Modern societies are exposed to numerous natural and man-made hazards, and governments are keenly motivated to reduce the resulting harm to the lowest practical levels. Science and technology are among the most effective tools that governments have at their disposal, and thus there is a clear incentive to design science policies in ways that both maximise the creation of knowledge, and the exploitation of that knowledge to protect individual citizens and society as a whole. In every hazard category (for example, floods, earthquakes, epidemics, chemical spills, releases of nuclear radiation, industrial and transportation accidents, unsafe lifestyle choices) there is a long history of applying science and technology to reduce the likelihood of harm, and to mitigate the consequences of incidents that do occur. To date, however, S&T applications for enhanced safety have usually been pursued primarily within single isolated S&T domains, and have not had to take into account the societal (sociological or psychological, i.e., human) dimensions of the technology and its applications. Only recently have the social and behavioural sciences begun to play a greater role. Advanced S&T-based solutions – where the human element is an integral part of the system whose overall safety must be enhanced – are becoming increasingly important and were the subject of the OECD Global Science Forum workshop.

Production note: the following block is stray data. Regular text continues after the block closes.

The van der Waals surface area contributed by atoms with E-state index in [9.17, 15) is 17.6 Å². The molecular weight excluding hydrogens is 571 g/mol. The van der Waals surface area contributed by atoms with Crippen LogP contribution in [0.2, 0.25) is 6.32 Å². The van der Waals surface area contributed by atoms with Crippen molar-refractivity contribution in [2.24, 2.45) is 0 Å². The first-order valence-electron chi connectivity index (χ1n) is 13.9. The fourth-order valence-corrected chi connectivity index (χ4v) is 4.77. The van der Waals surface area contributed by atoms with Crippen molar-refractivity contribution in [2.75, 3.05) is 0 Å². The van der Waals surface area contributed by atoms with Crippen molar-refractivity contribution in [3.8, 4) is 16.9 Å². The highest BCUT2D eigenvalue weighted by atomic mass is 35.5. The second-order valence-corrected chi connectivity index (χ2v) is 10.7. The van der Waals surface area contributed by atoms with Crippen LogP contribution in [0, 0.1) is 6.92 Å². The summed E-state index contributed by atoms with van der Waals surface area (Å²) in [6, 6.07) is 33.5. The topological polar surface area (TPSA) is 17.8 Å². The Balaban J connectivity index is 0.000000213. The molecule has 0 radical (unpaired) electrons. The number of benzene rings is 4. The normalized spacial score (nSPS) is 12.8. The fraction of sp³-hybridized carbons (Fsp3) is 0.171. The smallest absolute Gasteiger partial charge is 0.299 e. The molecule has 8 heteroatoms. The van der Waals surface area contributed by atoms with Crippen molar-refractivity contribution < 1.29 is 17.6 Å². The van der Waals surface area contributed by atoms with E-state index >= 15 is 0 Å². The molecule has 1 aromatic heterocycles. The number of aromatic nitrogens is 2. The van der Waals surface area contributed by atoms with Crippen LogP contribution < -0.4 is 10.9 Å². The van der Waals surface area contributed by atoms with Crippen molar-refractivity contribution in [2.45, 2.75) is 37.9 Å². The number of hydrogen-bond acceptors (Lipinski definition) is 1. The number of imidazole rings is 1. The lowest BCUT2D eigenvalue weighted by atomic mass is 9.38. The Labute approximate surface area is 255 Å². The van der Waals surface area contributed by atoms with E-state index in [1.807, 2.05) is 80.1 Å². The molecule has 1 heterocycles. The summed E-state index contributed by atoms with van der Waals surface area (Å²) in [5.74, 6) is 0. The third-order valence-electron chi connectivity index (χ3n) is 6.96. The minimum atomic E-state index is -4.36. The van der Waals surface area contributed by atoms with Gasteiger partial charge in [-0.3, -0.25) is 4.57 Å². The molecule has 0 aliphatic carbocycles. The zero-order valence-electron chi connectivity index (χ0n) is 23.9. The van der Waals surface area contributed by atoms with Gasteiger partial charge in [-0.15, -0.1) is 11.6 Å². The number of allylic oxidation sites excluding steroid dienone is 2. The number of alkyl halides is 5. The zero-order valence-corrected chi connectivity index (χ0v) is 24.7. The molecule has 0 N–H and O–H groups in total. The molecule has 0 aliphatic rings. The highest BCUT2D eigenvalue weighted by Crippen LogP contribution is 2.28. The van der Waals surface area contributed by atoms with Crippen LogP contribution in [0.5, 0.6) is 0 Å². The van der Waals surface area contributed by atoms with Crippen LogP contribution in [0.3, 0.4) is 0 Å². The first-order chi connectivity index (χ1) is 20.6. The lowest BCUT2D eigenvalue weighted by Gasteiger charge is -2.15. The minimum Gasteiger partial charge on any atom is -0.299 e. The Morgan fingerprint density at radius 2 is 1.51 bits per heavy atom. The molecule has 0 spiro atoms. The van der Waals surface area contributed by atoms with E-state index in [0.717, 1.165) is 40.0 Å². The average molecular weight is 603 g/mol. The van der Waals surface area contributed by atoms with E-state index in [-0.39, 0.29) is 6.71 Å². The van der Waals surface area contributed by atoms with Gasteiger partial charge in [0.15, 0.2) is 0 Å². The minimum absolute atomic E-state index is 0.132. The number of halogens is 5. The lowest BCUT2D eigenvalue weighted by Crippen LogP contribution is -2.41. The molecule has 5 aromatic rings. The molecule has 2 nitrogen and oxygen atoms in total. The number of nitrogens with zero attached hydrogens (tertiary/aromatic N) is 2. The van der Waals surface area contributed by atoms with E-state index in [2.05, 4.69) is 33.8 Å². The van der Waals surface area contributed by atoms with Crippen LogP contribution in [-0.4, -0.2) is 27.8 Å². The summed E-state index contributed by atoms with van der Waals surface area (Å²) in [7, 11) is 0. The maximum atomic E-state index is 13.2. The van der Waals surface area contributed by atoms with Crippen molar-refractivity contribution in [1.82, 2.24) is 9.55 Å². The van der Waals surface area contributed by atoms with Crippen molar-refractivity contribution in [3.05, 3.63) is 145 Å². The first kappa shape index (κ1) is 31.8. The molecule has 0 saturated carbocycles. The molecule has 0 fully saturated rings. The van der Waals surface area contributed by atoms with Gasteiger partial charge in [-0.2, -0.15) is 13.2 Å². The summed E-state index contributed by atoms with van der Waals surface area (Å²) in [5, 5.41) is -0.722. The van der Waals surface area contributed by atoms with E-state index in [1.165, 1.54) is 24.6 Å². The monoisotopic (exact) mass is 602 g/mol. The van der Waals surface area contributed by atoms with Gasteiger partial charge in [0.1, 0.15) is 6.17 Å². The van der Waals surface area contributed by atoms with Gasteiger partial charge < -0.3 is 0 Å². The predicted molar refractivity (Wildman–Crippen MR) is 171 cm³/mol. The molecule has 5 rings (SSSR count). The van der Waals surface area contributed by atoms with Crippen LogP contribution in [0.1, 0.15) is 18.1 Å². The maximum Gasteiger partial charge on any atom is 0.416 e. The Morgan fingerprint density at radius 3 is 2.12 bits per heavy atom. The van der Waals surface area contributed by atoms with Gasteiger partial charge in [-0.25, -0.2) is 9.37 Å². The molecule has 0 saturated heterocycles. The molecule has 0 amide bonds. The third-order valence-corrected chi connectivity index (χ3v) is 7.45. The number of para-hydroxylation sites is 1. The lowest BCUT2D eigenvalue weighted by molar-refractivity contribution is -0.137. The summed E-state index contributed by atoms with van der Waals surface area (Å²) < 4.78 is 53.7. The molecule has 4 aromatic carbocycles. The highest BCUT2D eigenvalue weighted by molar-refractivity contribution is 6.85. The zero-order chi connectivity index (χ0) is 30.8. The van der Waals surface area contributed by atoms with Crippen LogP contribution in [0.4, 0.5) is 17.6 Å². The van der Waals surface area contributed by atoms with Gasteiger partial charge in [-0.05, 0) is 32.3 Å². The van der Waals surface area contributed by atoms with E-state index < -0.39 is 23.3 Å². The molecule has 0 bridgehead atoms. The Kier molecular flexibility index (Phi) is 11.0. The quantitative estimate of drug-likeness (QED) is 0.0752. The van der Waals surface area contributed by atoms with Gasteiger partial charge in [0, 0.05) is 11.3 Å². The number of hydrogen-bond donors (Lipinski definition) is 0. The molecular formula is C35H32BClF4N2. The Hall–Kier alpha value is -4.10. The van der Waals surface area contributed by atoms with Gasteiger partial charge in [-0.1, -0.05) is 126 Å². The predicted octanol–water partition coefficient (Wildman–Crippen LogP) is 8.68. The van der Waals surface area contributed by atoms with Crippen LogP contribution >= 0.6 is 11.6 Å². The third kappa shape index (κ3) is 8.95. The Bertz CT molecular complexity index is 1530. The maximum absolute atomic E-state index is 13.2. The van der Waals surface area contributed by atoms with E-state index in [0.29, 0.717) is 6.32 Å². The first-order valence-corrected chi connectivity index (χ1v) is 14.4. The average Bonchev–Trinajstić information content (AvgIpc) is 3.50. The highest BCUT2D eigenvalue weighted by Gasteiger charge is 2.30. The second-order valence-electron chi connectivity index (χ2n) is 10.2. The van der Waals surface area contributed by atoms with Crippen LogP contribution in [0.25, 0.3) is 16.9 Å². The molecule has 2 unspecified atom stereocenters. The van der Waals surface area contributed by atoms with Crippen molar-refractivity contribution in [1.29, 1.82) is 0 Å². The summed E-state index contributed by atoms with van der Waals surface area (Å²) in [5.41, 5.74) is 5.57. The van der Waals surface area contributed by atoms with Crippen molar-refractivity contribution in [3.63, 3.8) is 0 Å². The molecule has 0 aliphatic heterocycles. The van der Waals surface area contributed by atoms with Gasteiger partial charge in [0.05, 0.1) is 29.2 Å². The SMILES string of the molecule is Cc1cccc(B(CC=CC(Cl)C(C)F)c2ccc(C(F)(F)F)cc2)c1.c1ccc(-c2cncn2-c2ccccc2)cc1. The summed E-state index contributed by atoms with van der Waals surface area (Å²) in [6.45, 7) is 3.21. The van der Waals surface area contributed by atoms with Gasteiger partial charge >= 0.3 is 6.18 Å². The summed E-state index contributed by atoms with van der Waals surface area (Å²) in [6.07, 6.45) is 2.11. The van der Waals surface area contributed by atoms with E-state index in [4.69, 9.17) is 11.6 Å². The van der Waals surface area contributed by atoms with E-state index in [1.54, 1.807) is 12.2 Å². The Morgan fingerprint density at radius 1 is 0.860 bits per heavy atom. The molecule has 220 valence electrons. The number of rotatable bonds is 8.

The convening of a workshop on S&T for a Safer Society was approved by delegates to the Twelfth Meeting of the Global Science Forum in February 2005. It was hosted by the Delegation of Japan on Dec 5-6, 2005, in Tokyo.
The goal of the workshop was to assist policymakers by providing information, advice, and recommendations. The final report was prepared under the authority of the International Steering Committee, chaired by Prof. Hideyuki HORII (University of Tokyo). It contains findings and conclusions about the potential benefits of a strategic approach to the application of science and technology for enhanced social safety.